Never . I was aware of HASSELBLAD , but could not afford , so i came across MAMIYA C330 professional , which had already interchangeable lenses . The 180mm was just great and i took many good portaits with that lens . But my dream was still a 500C/M and i was lucky to get a used one , in almost mint condition . And thats where the passion started . You all know the story , where you rectify the need of a new lens (and your wife finally agrees,more or less) So i ended up today with 905SWC 501CM 500CM CLASSIC 201F and 203FE and lenses like 38mm FE50 CF60 CF80 FE80 CF100 FE110 CF120 F150 CFE180 and FE250 plus that stupid little converter 1,4x (never used it) 500EL/M . Sometimes i believe that i am crazy but i also am a collector of HASSELBLADS now . So there are 2 1600F's in absolute perfect condition in my hands (with all 4 lenses which were available) . Sorry you are not right . I do not swim in money , but E-BAY makes it possible and i was always very lucky up to now and got half of my equipment for extremely low prices in E-BAY , many of them in mint condition . (you must bid at holiday time , best chances)
Yes i do take images and not only look at HASSELBLADS and i also do the the B/W film processing myself since many many years . Also in 4x5 inches and 6x12 panorama .
90% of my work is B/W and i had already 4 successful exibitions
Simon , i do not see the need to buy a HASSELBLAD H1 or H2 .
One thing i have learned , is to take your images "format filling" as good as you can . That makes cropping obsolete . Right ????
So why going for a 4,5x6 format ???? That format is contained in 6x6 anyway and 6x6 then gives you more freedom in composing your picture . And regarding digital photography ??? you can attach a digiback to almost any HASSELBLAD . but thats an other thing . I find digital photography much too complicated and i have not seen results , which would convince me to go that way .

A quick note: In the pre-1957 F-era, there were two Kodak lenses (80 mm and 135 mm), five Zeiss lenses (one of them, the 80 mm Tessar, in two different mounts), the Biogon on the SWA/SW cameras, and a Dallmeyer.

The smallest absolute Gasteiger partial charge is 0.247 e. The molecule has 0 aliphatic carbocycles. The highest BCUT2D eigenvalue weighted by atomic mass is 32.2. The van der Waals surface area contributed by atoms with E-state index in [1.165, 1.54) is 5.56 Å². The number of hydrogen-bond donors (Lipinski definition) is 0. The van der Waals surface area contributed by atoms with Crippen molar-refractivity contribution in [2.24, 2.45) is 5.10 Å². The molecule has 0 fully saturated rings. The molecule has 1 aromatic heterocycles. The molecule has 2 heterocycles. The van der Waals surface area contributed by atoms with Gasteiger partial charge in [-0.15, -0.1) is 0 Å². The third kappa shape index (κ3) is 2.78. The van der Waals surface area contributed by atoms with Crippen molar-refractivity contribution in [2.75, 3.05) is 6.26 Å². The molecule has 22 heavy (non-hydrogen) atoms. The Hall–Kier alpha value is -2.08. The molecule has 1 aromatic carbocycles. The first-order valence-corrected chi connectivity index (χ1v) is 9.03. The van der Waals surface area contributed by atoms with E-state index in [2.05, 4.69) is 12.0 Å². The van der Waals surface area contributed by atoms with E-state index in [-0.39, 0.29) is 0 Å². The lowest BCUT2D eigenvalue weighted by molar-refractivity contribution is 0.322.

You need 6 more...
Sorry Qnu i was not precise enough . i ment the Zeiss lenses (60mm 80mm 135mm (very good lens) and the 250mm . i am very much after a superwide or a supreme , but i am going only for the absolute top condition .
And i also use RICK NORDIN'S compendium as a reference .
You can't collect all items , but i was lucky to get some good accessories and also "strange lenses" like a PLANAR 80mm (6 elements) which was obviously built a year before the 500C was on the market .

As you can see in Richard Nordin's excellent book, there were two different Zeiss 250 mm lenses. They (both) pop up now and again.
It's rather more difficult to find the leather cases they came in
: anyone know where to get the one for the f/5.6 250 mm lens?

You mean you have a 1600/1000 F mount Planar? Or the first version 'C' 80 mm Planar?
Either way, i envy you. (Very, very much, in fact, if it is a 1600/1000 F Planar lens.)

The fact that items were built before they were put on the market, by the way, shouldn't stike you as being "strange". It would be strange if they only started making themn after they were put on the market.

I like the 135 mm Sonnar a lot too. Excellent performer. And great focal length.

The fun bit about collecting the pre-1957 stuff is that it is a limited set, and it's (almost) possible to indeed gather all items.
What i find most amazing though is that you can still find pre-1957 items new in box, in mint condition. 50 years (or so) later... still unused... not corroded away... the mind boggles.

There are a few must-have 'rarities' though that i haven't seen yet. But that is what keeps collecting enjoyable, isn't it?

Collecting is now easy, because cheap.
I have to restrain myself on many occassions, trying to convince myself there is no point in building an "early-C" (pre-1960) collection.

So there's another answer to Simon's original question: collectability.
Hasselblad cameras marked the beginning of a new era in MF photography. The system camera concept may not have been completely original, the time will have been ready for such a thing, and others surely would have come up with something similar if Hasselblad hadn't.
But Hasselblad was (to all intents and purposes) the first to show that 'it' could be done, and that it made a lot of sense to do so as well. And he showed that it could be done extremely well too.